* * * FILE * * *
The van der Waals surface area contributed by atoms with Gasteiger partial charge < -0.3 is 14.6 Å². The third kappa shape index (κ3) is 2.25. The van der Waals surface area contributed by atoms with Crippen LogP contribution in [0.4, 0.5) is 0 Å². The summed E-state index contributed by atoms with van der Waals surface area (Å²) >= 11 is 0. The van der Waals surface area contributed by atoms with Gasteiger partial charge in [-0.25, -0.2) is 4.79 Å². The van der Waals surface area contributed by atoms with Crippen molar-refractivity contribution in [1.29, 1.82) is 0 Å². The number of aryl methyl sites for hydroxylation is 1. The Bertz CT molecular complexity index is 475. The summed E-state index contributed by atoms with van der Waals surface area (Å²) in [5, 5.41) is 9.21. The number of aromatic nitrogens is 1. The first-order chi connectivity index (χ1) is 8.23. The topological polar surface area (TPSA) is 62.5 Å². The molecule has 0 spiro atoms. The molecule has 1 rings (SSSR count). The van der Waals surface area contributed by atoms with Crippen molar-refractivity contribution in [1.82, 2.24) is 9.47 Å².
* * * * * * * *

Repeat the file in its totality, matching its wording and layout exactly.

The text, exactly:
The van der Waals surface area contributed by atoms with Gasteiger partial charge < -0.3 is 14.6 Å². The third kappa shape index (κ3) is 2.25. The van der Waals surface area contributed by atoms with Crippen LogP contribution in [0.4, 0.5) is 0 Å². The summed E-state index contributed by atoms with van der Waals surface area (Å²) >= 11 is 0. The van der Waals surface area contributed by atoms with Gasteiger partial charge in [-0.25, -0.2) is 4.79 Å². The van der Waals surface area contributed by atoms with Crippen molar-refractivity contribution in [1.29, 1.82) is 0 Å². The number of aryl methyl sites for hydroxylation is 1. The Bertz CT molecular complexity index is 475. The summed E-state index contributed by atoms with van der Waals surface area (Å²) in [5, 5.41) is 9.21. The number of aromatic nitrogens is 1. The first-order chi connectivity index (χ1) is 8.23. The topological polar surface area (TPSA) is 62.5 Å². The molecule has 0 spiro atoms. The molecule has 1 rings (SSSR count). The van der Waals surface area contributed by atoms with Crippen molar-refractivity contribution in [1.82, 2.24) is 9.47 Å².